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If my knowledge is correct with respect to simple SSL, Mutually Authenticated-SSL has the advantage that both end parts are authenticated one to another:

Not only the Client endpoint knows that he is communicating with the Authenticated Server endpoint, but also the Server endpoint is sure that he is communicating data with Authenticated Client endpoint and not with a third party unauthorized (MITM).

My question is:

"In what kind of scenario will this grant a higher level of security in communication?"

In other terms:

"What kind of attack that a MITM can pursue in a communication based on simple SSL is completely avoided with MA-SSL?"

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migrated from Jan 12 '12 at 11:03

This question came from our site for software developers, mathematicians and others interested in cryptography.

up vote 4 down vote accepted

Reason 1 One kind of attack a mutually authenticated SSL connection would protect against is credential stealing XSS.

Typical SSL encrypted connections only authenticate the server. To authenticate the client, the user enters her username/password. Typically then, the user's session id is used to maintain that authenticated connection with the server.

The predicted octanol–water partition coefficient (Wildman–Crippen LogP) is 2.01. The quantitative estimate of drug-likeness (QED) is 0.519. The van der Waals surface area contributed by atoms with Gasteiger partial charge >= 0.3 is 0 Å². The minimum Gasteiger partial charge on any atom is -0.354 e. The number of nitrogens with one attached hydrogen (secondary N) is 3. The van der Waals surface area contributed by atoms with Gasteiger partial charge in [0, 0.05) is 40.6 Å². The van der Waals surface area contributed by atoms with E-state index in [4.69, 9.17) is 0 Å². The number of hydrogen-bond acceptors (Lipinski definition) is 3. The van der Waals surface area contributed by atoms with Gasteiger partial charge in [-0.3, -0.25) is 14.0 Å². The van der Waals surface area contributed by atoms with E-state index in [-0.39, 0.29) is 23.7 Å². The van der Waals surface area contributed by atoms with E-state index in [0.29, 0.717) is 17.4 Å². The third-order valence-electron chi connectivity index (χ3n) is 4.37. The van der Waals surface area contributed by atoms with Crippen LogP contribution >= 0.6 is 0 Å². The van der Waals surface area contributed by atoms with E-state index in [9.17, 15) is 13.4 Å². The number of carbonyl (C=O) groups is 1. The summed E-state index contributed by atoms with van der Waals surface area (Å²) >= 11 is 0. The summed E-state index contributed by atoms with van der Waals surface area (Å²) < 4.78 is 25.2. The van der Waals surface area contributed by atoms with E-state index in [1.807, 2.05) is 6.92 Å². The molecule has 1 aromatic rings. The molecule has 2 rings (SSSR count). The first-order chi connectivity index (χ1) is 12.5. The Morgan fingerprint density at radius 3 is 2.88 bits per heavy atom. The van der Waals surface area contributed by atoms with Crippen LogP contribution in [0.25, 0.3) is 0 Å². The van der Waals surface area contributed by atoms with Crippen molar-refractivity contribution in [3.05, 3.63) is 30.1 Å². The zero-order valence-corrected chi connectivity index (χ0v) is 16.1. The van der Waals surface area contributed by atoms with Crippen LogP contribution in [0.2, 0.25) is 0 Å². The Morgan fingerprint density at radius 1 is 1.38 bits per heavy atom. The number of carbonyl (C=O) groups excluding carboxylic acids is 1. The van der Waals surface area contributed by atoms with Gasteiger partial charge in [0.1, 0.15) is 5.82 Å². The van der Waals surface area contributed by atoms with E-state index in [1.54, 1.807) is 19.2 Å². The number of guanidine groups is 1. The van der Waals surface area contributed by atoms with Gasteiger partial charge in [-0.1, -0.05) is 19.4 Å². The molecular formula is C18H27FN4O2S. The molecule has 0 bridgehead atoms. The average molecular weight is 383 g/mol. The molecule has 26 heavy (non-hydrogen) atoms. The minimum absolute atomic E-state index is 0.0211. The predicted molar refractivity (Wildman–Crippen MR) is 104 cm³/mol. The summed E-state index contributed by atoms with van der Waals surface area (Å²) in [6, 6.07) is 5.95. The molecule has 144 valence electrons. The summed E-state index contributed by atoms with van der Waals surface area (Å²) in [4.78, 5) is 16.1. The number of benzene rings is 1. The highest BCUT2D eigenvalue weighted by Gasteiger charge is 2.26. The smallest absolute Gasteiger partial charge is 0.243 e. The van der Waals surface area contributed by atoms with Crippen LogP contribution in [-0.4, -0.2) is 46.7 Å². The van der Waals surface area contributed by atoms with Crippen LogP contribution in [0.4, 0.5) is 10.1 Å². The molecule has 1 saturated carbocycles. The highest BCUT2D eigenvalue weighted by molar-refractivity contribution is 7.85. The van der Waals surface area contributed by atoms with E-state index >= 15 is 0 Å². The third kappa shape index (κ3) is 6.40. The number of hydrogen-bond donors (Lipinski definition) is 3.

An XSS attack could steal that session id and send it to the attacker. The attacker then uses that session id to gain access to the user's account without needing a password.

MA-SSL would protect against this as the client is authenticated (probably with a client certificate) and no session id is required.

Reason 2 Another reason for MA-SSL is that with the traditional deployment of SSL (server auth by cert, client auth by password), if a server can trick the client into believing the authenticity of the server (e.g., misspelling the domain by a single character and registering a valid certificate), when the client is authenticated, the server now has the ability to impersonate the client. MA protocols based on certificates are much easier to design in such a way that the server cannot impersonate the client after a successful authentication of the client.

NOTE: The use of MITM in the quote you posted seems wrong.

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